Dr Gerrard said the good news is infection with Omicron appeared to produce less severe illness, and doctors he had spoken with could distinguish between those with the Omicron an those with Delta. 

‘It appears to be milder, it’s not trivial, but it is a little bit milder,’ he said. 

‘It has a downside in that it’s much more contagious than Delta but on the good side it does appear to be a milder disease.’ 

Yesterday Dr Gerrard revealed health authorities were ‘winding back’ certain public health measures, including widespread contact tracing, as the pandemic progressed.  

‘In broad terms, we are pulling back to isolating those who are sick, and their immediate household contacts, that is the main group that we are contacting,’ Dr Gerrard said.

‘We are doing we are doing less direct contact tracing in businesses like restaurants and cafes.

‘We cannot afford to quarantine the entire population of Queensland, we know that, and this pandemic is progressing it has always been expected to progress.’

Dr Gerrard said 90.52 per cent of eligible Queenslanders aged 16 years and over had now received a first dose of a Covid vaccine, while 86.19 per cent were doubled dosed. 

'This is the first time Queenslanders will really experience the true pandemic,' Dr Gerrard said of the current widespread Omicron outbreak in the state

'This is the first time Queenslanders will really experience the true pandemic,' Dr Gerrard said of the current widespread Omicron outbreak in the state

‘This is the first time Queenslanders will really experience the true pandemic,’ Dr Gerrard said of the current widespread Omicron outbreak in the state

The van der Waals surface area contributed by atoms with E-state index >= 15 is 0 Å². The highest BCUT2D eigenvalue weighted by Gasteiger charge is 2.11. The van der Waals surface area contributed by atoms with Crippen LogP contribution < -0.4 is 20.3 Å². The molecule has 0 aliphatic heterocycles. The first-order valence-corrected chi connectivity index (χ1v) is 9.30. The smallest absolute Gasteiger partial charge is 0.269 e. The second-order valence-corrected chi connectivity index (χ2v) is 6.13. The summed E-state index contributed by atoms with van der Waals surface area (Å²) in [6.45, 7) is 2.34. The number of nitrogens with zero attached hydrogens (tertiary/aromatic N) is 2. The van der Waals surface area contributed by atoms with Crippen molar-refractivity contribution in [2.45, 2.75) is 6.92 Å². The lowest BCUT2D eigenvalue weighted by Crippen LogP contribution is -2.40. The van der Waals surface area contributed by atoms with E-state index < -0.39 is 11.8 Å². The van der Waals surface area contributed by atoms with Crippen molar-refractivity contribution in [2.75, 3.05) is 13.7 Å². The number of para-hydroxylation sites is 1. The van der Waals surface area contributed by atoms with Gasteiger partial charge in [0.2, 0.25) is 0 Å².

He said Queensland Health had seven million rapid antigen tests on order for the state and the tests were already being used in the state’s emergency departments. 

‘This is the first time Queenslanders will really experience the true pandemic,’ Dr Gerrard said. 

‘If we are going to experience this pandemic, then January is probably the time for this to happen, because it’s warm and we know the virus spread more easily in the cooler months and schools are on leave at this time.’

Ms Grace said there was no plans to change the Queensland school calendar as yet as the Omicron variant spread. She said the possibility of a mask mandate in schools would be considered closer to the date when schools returned in January. 

Queensland recorded just four cases on December 13, when its border reopened to hotspot states such as New South Wales, Victoria and the ACT, and now has 2,222 cases

Queensland recorded just four cases on December 13, when its border reopened to hotspot states such as New South Wales, Victoria and the ACT, and now has 2,222 cases

Queensland recorded just four cases on December 13, when its border reopened to hotspot states such as New South Wales, Victoria and the ACT, and now has 2,222 cases

Source: Daily Mail